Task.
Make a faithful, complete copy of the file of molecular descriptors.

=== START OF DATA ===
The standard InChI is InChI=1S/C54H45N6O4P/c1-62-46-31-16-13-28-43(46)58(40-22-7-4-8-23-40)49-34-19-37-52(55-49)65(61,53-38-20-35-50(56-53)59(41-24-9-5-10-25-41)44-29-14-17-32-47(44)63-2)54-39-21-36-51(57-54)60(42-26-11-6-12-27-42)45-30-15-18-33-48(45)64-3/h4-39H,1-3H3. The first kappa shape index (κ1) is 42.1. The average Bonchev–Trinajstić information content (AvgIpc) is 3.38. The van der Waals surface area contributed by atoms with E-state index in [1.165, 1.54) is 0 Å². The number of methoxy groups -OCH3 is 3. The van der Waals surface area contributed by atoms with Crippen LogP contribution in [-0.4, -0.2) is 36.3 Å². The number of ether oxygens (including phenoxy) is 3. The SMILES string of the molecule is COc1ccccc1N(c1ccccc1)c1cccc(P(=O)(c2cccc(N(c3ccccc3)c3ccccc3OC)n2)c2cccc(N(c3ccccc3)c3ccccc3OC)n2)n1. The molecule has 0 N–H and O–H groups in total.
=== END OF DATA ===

The standard InChI is InChI=1S/C54H45N6O4P/c1-62-46-31-16-13-28-43(46)58(40-22-7-4-8-23-40)49-34-19-37-52(55-49)65(61,53-38-20-35-50(56-53)59(41-24-9-5-10-25-41)44-29-14-17-32-47(44)63-2)54-39-21-36-51(57-54)60(42-26-11-6-12-27-42)45-30-15-18-33-48(45)64-3/h4-39H,1-3H3. The first kappa shape index (κ1) is 42.1. The average Bonchev–Trinajstić information content (AvgIpc) is 3.38. The van der Waals surface area contributed by atoms with E-state index in [1.165, 1.54) is 0 Å². The number of methoxy groups -OCH3 is 3. The van der Waals surface area contributed by atoms with Crippen LogP contribution in [-0.4, -0.2) is 36.3 Å². The number of ether oxygens (including phenoxy) is 3. The SMILES string of the molecule is COc1ccccc1N(c1ccccc1)c1cccc(P(=O)(c2cccc(N(c3ccccc3)c3ccccc3OC)n2)c2cccc(N(c3ccccc3)c3ccccc3OC)n2)n1. The molecule has 0 N–H and O–H groups in total.